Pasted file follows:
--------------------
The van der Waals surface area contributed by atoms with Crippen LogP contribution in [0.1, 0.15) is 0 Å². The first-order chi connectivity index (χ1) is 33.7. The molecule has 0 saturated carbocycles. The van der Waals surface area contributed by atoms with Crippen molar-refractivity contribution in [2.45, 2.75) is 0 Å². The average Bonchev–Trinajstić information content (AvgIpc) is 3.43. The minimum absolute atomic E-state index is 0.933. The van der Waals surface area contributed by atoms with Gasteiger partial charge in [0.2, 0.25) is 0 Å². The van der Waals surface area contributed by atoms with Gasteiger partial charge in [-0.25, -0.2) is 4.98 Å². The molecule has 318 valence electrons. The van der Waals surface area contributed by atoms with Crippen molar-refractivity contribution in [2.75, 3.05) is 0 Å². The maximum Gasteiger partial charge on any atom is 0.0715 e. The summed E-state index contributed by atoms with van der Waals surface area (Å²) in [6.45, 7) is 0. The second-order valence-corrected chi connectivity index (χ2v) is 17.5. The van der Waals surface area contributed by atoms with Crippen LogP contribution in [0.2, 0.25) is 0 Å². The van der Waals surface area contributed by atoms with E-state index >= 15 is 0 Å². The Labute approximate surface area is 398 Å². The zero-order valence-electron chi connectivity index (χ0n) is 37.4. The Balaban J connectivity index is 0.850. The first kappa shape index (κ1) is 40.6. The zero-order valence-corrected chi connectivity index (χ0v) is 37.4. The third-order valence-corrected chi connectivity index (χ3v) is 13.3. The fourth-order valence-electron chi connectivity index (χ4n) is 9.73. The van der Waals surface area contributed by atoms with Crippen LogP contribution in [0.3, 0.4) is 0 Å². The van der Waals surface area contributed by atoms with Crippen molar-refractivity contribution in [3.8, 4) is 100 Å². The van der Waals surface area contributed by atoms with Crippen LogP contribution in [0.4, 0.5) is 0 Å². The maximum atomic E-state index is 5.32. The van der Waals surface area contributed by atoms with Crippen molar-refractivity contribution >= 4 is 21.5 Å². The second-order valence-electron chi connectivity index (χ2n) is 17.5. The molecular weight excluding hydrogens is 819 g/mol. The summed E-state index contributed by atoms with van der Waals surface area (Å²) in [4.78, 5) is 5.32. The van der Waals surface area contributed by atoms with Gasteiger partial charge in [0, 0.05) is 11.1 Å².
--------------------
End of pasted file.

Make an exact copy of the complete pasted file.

The van der Waals surface area contributed by atoms with Crippen LogP contribution in [0.1, 0.15) is 0 Å². The first-order chi connectivity index (χ1) is 33.7. The molecule has 0 saturated carbocycles. The van der Waals surface area contributed by atoms with Crippen molar-refractivity contribution in [2.45, 2.75) is 0 Å². The average Bonchev–Trinajstić information content (AvgIpc) is 3.43. The minimum absolute atomic E-state index is 0.933. The van der Waals surface area contributed by atoms with Gasteiger partial charge in [0.2, 0.25) is 0 Å². The van der Waals surface area contributed by atoms with Gasteiger partial charge in [-0.25, -0.2) is 4.98 Å². The molecule has 318 valence electrons. The van der Waals surface area contributed by atoms with Crippen molar-refractivity contribution in [2.75, 3.05) is 0 Å². The maximum Gasteiger partial charge on any atom is 0.0715 e. The summed E-state index contributed by atoms with van der Waals surface area (Å²) in [6.45, 7) is 0. The second-order valence-corrected chi connectivity index (χ2v) is 17.5. The van der Waals surface area contributed by atoms with Crippen LogP contribution in [0.2, 0.25) is 0 Å². The van der Waals surface area contributed by atoms with E-state index >= 15 is 0 Å². The Labute approximate surface area is 398 Å². The zero-order valence-electron chi connectivity index (χ0n) is 37.4. The Balaban J connectivity index is 0.850. The first kappa shape index (κ1) is 40.6. The zero-order valence-corrected chi connectivity index (χ0v) is 37.4. The third-order valence-corrected chi connectivity index (χ3v) is 13.3. The fourth-order valence-electron chi connectivity index (χ4n) is 9.73. The van der Waals surface area contributed by atoms with Crippen LogP contribution in [0.3, 0.4) is 0 Å². The van der Waals surface area contributed by atoms with Crippen molar-refractivity contribution in [3.8, 4) is 100 Å². The van der Waals surface area contributed by atoms with Crippen LogP contribution in [0.4, 0.5) is 0 Å². The maximum atomic E-state index is 5.32. The van der Waals surface area contributed by atoms with Crippen molar-refractivity contribution >= 4 is 21.5 Å². The second-order valence-electron chi connectivity index (χ2n) is 17.5. The molecular weight excluding hydrogens is 819 g/mol. The summed E-state index contributed by atoms with van der Waals surface area (Å²) in [4.78, 5) is 5.32. The van der Waals surface area contributed by atoms with Gasteiger partial charge in [0, 0.05) is 11.1 Å².